From very early on in its history, the Contest has been hosted by the winner of the previous year’s competition. Every country works to put on a show more impressive than those which have gone before, a bit like the Olympic Games, which inevitably costs quite a lot to stage, but works quite well unless a country has a winning streak for several years. In the 1990s, Ireland won it 3 years on the trot, and again a couple of years later, and their Government were seriously concerned that the Irish economy would collapse if it had to pay for another one – at which point they decided to ensure that they selected a song which couldn’t possibly win. This may at first glance appear quite straightforward, in a “Springtime for Hitler” sort of way – but doesn’t always pay off. I’ll get to the songs themselves in a bit.

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Mar 192012
 

We here in the Halls of Rock Town are sometimes taken to task for being overly negative, snarky, hyper-critical, and all too often, just downright rude. As part of our collective efforts to bring a bit of sunshine and light to the world wide web, we occasionally make an extra effort effort to find something good to say about, you know, stuff that is clearly godawful.

It is in that spirit that we embark on yet another effort to bring some positivity to our proceedings. Please spend some quality time with the video above, then—if you can—please find something nice to say about it. You’ll feel a whole lot better, I promise you.

I look forward to your comments. Just remember, if you can’t say anything nice about this video… please don’t say anything at all.

With less than 3 months to go, I am getting very excited about the prospect of this year’s Eurovision Song Contest!

The behind-the-scenes activity is already hotting up, with 75-year-old Engelbert Humperdinck lined up to represent Great Britain. He must be gutted that his place as the oldest person to perform in the Contest will immediately be usurped by 76-year-old Natalya Pugacheva from the Buranovo Grannies, whose husband is apparently very cross that she is going away to represent her country and he will need to find someone else to milk their cattle during the competition.

Go Grannies!

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Mar 012012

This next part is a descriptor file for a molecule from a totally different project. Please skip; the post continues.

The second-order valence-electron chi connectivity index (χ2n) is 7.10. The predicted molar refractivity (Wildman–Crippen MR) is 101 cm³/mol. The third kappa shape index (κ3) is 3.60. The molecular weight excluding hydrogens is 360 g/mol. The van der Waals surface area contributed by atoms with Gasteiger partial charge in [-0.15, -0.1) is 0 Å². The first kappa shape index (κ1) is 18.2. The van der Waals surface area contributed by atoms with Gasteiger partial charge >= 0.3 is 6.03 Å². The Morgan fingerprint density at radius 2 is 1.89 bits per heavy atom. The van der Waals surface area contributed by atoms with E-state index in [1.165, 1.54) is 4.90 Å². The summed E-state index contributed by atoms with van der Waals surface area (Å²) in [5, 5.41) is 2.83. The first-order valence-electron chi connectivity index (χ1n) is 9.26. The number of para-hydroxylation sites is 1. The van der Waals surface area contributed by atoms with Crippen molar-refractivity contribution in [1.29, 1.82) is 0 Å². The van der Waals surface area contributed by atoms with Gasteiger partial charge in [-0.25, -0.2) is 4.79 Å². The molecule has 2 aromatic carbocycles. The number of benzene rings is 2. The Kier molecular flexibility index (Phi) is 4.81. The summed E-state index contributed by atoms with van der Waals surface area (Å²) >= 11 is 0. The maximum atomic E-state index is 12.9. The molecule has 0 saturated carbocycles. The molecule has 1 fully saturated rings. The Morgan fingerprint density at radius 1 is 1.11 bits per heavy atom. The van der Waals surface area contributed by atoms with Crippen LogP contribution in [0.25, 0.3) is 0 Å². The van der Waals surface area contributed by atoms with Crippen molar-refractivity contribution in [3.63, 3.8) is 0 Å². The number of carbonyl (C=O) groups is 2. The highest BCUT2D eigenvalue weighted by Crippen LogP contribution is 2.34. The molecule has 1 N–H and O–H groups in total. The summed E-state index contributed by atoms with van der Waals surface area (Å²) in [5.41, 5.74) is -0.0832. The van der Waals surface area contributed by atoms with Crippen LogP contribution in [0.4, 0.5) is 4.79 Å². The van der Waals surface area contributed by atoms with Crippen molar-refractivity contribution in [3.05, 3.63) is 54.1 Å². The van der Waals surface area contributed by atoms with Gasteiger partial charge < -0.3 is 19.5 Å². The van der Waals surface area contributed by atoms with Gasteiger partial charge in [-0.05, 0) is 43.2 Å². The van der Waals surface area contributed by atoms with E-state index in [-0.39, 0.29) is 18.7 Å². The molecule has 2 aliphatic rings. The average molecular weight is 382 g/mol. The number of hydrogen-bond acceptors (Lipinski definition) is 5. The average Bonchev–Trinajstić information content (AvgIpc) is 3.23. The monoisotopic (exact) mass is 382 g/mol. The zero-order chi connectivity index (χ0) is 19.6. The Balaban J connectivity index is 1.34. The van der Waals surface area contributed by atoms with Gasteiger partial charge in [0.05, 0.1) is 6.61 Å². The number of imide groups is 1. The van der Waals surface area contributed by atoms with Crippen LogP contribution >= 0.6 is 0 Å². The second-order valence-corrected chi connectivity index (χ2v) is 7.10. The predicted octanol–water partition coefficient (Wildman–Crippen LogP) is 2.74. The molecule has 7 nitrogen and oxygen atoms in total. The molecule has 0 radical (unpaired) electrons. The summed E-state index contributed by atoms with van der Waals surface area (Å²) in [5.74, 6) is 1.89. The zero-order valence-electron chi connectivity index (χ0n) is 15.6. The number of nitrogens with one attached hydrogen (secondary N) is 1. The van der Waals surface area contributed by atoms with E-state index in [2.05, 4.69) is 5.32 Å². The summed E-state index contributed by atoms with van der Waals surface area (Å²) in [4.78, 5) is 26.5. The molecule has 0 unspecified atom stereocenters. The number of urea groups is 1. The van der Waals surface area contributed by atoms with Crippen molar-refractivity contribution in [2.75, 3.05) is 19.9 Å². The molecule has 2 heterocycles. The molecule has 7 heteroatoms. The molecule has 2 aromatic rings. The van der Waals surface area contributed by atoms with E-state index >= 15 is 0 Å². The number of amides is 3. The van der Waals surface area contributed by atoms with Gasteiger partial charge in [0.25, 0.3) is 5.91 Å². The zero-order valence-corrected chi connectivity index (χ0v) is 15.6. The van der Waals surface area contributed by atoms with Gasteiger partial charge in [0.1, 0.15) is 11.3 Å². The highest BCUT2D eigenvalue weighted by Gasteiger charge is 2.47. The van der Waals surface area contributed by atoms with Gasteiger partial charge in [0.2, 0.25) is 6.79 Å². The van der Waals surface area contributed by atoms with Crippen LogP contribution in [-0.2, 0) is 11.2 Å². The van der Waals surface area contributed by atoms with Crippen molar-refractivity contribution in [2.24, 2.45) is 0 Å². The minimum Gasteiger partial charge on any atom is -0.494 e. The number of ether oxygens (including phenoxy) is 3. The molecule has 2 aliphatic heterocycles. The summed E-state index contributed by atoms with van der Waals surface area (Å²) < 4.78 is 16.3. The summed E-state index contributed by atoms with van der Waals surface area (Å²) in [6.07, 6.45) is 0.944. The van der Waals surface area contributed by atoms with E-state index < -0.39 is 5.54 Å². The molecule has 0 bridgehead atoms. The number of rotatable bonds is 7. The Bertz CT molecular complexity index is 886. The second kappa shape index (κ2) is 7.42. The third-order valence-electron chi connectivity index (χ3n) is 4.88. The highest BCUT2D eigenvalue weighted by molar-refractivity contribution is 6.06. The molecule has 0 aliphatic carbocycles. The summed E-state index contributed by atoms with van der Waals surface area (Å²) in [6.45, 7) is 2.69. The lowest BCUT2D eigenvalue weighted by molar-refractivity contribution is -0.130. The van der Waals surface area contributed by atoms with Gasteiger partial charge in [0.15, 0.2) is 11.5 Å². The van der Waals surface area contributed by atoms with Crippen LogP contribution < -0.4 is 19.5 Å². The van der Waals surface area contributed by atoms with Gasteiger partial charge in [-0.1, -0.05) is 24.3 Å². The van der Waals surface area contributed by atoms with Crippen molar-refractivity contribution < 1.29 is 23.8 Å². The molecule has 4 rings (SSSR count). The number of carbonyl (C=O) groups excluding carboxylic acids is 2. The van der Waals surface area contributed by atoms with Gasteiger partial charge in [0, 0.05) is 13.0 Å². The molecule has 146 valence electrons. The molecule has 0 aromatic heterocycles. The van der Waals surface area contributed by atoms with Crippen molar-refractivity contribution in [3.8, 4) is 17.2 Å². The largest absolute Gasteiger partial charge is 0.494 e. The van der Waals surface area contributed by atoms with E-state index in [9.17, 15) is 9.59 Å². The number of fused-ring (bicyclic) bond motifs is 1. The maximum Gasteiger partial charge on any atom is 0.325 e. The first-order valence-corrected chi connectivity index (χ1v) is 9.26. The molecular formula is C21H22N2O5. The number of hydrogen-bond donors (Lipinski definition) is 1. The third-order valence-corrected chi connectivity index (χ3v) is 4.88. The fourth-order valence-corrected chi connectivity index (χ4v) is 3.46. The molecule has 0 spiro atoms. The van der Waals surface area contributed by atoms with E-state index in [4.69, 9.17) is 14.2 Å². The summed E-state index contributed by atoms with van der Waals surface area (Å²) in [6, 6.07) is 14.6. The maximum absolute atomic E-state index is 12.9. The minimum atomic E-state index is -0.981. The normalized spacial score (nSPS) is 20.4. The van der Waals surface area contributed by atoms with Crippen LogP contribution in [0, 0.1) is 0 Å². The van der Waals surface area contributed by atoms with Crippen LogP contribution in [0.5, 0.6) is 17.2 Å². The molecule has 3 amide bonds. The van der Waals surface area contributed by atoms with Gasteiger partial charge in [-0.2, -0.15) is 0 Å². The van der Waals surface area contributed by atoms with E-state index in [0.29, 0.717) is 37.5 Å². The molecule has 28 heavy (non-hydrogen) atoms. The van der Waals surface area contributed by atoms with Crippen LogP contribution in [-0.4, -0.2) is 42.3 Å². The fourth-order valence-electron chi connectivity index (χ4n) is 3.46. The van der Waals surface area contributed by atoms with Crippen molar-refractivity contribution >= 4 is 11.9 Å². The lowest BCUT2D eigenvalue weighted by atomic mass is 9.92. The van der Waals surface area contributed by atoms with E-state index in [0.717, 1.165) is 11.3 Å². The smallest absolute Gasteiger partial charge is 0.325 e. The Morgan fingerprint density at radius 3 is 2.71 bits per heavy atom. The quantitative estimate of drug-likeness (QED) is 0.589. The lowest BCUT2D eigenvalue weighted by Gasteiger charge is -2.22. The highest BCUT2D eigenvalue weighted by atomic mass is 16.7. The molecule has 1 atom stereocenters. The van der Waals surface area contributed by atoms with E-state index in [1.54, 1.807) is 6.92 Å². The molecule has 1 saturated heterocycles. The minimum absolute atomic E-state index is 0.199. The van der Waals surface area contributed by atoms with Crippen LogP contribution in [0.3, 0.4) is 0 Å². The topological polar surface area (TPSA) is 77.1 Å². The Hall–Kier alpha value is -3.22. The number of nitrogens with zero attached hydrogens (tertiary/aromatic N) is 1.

Today’s exercise in playing nice is courtesy of Townsman chergeuvarra.

We here in the Halls of Rock Town are sometimes taken to task for being overly negative, snarky, hyper-critical, and all too often, just downright rude. As part of our collective efforts to bring a bit of sunshine and light to the world wide web, we occasionally make an extra effort effort to find something good to say about, you know, stuff that is clearly godawful.

It is in that spirit that we embark on yet another effort to bring some positivity to our proceedings. Please spend some quality time with the video above, then—if you can—please find something nice to say about it. You’ll feel a whole lot better, I promise you.

I look forward to your comments. Just remember, if you can’t say anything nice about this video… please don’t say anything at all.

Previously

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May 262011
 

The world has officially gone fucking insane

Somebody sent me a copy of the photo above, obviously meaning to get my dander up. My obvious first question, as I’m sure it was yours, was “who the hell are these two idiots, and why is my President shaking their hand?”

Turns out they’re the latest manufactured pop idols from across the pond — Ireland, I believe — and they call themselves “Jedward.” Their music — at least the small amount of it I’ve heard — is predictably terrible.

But look — I don’t have the time to rant about how awful their music is, or even how sick I am of pop music that relies on image-mongering at the expense of good songcraft. But I do have the time to rant about how this duo’s “act” is the closest thing I’ve seen to honest-to-God Nazi rally theatrics since you-know-when. Or at least the realization of every dystopian, sci-fi “rock star of the 23rd century” vision ever committed to film.

Don’t believe me? Check this out:

I have so many questions about this clip: are these two yucka-pucks even remotely aware of what they’re mimicking here?  Does their audience get the same thrill people experienced when the Fuhrer rolled down the streets of Berlin in 1939? Did President Obama ever lean over to Michelle and whisper, “what the FUCK were people thinking, making us sit through this white-boy Kid-n-Play-meets-Riefenstahl bullshit?” And, also interesting to me: I wonder how the money breaks down in the Jedward deal. Is it, like, a Broadway thing, where each show costs an astonishing amount of money, but the take at the door is $80/seat? Jedward certainly can’t float that kind of cash — so you know the producers are making out here. But where does that leave poor Jedward? And how do acts like Jedward progress artistically, once they’ve committed temselves to this kind of career?

Sorry this is unfocused — my mind is still reeling.